Rahul Gandhi : Here's His Political Journeya
Political

Rahul Gandhi : Here’s His Political Journey

Congress party has made a remarkable turnaround under Rahul Gandhi in just one year. From losing 11 states to winning 3 Hindi heartland states, Rahul Gandhi’s political journey marks his transformation as a serious contender in India’s political melee.

Four-and-a-half years ago, Rahul Gandhi suffered its worst ever defeat in a general election. Congress party’s 44-seat tally was not even good enough for it to stake a claim for the Leader of the Opposition. Four-and-a-half years later, Rahul Gandhi has stepped into the big league with Congress in government in five states – Punjab, Chhattisgarh, Rajasthan, Madhya Pradesh and in Karnataka. In Karnataka, it is in coalition with JDS.

RAHUL GANDHI’S POLITICAL JOURNEY FROM THE TIME HE MADE HIS ELECTORAL DEBUT IN 2004

2004:

Joins politics and contests Lok Sabha polls from Amethi, earlier represented by father Rajiv Gandhi. Wins by over 200,000 votes (66 per cent vote share). The Congress comes to power and leads the UPA government at the Centre

2007:

Appointed Congress general secretary and given charge of the Indian Youth Congress and National Students’ Union of India; introduces a merit-based electoral system in the units Star campaigner in the Uttar Pradesh assembly election, but the Congress wins just 22 out of 403 seats

2008:

Begins to position himself as a messiah of the disadvantaged and downtrodden. Starting with supporting Niyamgiri tribals, over the years, he spends nights in village homes in UP, takes local trains in Mumbai, meets rickshaw drivers and sanitation workers in Delhi, queues up at a bank to exchange currency post demonetisation, flies budget airlines.

2009:

Addresses 125 rallies during the Lok Sabha campaign; the Congress wins 21 of the 80 seats in UP, the UPA returns to power

2011:

Joins farmers protesting against the UP government’s forcible acquisition of their land at low rates in Bhatta Parsaul village, gets arrested. Later, the UPA government passes the Land Acquisition, Rehabilitation and Resettlement Act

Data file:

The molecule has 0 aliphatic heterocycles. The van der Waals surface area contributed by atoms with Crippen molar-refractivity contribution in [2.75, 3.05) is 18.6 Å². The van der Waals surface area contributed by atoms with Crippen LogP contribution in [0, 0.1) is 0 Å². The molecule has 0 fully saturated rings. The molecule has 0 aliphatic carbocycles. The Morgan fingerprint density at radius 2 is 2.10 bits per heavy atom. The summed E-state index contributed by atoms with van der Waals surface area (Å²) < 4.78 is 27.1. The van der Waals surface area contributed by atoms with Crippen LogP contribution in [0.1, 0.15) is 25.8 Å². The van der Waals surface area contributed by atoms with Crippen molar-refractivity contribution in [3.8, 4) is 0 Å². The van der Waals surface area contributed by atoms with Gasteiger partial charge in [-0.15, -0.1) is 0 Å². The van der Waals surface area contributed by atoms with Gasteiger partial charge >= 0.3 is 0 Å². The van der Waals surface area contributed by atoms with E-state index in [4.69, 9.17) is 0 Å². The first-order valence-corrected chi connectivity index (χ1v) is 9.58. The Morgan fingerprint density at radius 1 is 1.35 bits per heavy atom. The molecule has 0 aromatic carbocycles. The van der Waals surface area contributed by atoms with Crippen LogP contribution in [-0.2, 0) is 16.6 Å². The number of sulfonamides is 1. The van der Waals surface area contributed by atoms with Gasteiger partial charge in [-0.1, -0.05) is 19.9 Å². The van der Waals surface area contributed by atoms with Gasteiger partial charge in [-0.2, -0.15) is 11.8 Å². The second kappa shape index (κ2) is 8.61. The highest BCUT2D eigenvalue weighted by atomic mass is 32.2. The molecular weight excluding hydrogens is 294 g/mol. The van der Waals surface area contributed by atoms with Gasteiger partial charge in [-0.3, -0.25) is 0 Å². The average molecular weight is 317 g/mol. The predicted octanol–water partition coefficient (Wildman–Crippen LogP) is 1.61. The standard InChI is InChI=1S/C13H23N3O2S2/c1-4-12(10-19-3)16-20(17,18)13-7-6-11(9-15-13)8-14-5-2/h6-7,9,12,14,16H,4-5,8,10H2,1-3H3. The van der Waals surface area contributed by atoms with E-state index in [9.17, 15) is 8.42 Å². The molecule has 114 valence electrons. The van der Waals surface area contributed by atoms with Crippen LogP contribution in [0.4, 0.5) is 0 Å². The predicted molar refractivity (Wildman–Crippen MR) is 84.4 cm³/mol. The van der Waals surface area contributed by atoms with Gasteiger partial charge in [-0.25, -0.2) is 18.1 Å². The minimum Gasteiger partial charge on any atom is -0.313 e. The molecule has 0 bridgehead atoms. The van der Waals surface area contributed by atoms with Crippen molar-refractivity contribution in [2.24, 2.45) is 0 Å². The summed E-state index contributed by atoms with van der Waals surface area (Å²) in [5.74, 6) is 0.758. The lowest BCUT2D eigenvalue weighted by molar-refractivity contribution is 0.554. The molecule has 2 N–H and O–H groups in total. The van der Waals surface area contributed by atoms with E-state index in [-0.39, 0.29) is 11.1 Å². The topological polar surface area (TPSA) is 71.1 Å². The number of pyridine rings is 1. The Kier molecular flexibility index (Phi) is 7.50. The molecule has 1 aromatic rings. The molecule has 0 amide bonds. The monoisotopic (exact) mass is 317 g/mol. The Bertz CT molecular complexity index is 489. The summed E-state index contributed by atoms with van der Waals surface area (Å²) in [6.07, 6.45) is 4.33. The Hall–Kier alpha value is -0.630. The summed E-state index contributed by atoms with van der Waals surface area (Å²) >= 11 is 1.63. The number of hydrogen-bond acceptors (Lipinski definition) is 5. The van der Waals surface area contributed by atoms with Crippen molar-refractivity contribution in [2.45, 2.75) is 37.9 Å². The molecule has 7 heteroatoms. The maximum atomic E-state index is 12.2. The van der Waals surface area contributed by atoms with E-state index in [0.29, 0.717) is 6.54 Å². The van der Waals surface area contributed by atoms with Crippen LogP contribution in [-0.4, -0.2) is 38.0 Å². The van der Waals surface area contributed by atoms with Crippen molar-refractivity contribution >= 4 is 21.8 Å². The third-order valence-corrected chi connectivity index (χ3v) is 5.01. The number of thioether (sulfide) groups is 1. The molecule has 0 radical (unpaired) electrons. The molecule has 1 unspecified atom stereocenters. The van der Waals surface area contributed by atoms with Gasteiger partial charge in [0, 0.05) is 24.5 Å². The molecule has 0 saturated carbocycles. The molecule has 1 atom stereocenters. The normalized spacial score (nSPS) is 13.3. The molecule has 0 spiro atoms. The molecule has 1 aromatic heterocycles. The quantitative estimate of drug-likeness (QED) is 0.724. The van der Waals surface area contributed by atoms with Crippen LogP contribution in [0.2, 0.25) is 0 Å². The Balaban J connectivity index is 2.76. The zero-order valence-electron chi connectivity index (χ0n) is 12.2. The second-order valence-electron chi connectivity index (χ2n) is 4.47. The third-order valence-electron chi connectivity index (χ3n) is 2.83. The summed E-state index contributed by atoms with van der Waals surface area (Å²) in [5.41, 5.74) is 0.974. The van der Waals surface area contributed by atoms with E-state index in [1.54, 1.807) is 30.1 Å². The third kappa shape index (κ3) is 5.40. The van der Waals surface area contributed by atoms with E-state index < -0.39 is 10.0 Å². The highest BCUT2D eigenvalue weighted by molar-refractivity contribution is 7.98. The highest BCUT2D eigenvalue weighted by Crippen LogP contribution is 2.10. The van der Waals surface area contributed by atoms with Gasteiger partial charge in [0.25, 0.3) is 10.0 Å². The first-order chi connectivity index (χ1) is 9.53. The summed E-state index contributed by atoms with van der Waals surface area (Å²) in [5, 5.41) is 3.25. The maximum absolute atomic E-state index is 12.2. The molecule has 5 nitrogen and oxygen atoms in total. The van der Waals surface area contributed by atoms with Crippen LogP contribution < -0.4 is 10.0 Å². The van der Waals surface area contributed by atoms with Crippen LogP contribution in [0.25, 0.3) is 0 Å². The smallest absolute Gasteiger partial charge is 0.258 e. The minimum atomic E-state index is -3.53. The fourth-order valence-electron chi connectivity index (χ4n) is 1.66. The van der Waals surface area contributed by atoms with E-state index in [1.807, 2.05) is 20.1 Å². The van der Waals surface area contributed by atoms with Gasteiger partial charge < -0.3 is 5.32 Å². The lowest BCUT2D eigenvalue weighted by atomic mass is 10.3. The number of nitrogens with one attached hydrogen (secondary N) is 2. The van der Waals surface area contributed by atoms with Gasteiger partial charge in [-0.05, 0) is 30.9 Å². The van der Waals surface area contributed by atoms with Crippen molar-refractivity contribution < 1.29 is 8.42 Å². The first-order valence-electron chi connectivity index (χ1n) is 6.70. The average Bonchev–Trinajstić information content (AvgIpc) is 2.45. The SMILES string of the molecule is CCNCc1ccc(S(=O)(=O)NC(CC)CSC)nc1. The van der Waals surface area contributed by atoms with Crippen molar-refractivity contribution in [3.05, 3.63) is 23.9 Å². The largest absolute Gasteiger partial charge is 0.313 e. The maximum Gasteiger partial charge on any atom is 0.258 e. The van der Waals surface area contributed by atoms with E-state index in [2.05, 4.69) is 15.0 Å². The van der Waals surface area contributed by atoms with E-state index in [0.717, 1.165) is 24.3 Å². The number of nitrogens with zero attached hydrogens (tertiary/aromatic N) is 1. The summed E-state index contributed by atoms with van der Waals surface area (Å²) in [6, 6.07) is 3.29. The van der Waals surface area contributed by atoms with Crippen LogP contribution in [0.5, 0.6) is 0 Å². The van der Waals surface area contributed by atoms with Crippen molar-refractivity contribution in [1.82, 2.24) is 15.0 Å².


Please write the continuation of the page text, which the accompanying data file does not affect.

2013:

Appointed Congress vice-president, says power is poison Making a surprise appearance at a press briefing by party general secretary Ajay Maken, describes as complete nonsense his own government’s proposed ordinance giving convicted politicians reprieve from disqualification. Forces the government to withdraw the ordinance

2014:

UPA loses power, the Congress sinks to 44 seats in the Lok Sabha; Rahul retains Amethi, with a reduced margin.

2015:

Goes to an undisclosed location abroad to practise vipassana for nearly two months Attacks the Modi government, calling it a suit-boot sarkar’; forces the government to abandon proposed amendments to the Land Acquisition, Rehabilitation and Resettlement Act, 2011 Rahul and Sonia Gandhi make a court appearance in the case of alleged misappropriation of funds linked to the National Herald newspaper; court grants bail to all the accused

2017:

Takes charge of his Twitter handle, firing salvos laced with wit and sarcasm at the NDA government; immediately finds good traction on social media. Gives an inspiring speech at the University of California, Berkeley, where he reflects on contemporary India and the path forward; it’s followed by another interaction at Princeton University, signalling his arrival as Modi’s prime challenger. Readies his line of attack against the government, focused on unemployment, agricultural distress and the economic slowdown Elected unopposed as Congress president. Under him, the Congress gives the BJP a tough fight in the Gujarat assembly election, restricting its tally to double digits in a two-cornered contest

2018:

The Congress outsmarts the BJP the single largest party in the Karnataka assembly election to form a coalition government with the Janata Dal (Secular); Rahul offers CM’s post to alliance partner Leads party to victory in three heartland states of Rajasthan, Madhya Pradesh and Chhattisgarh; the Congress loses badly in Telangana and Mizoram.

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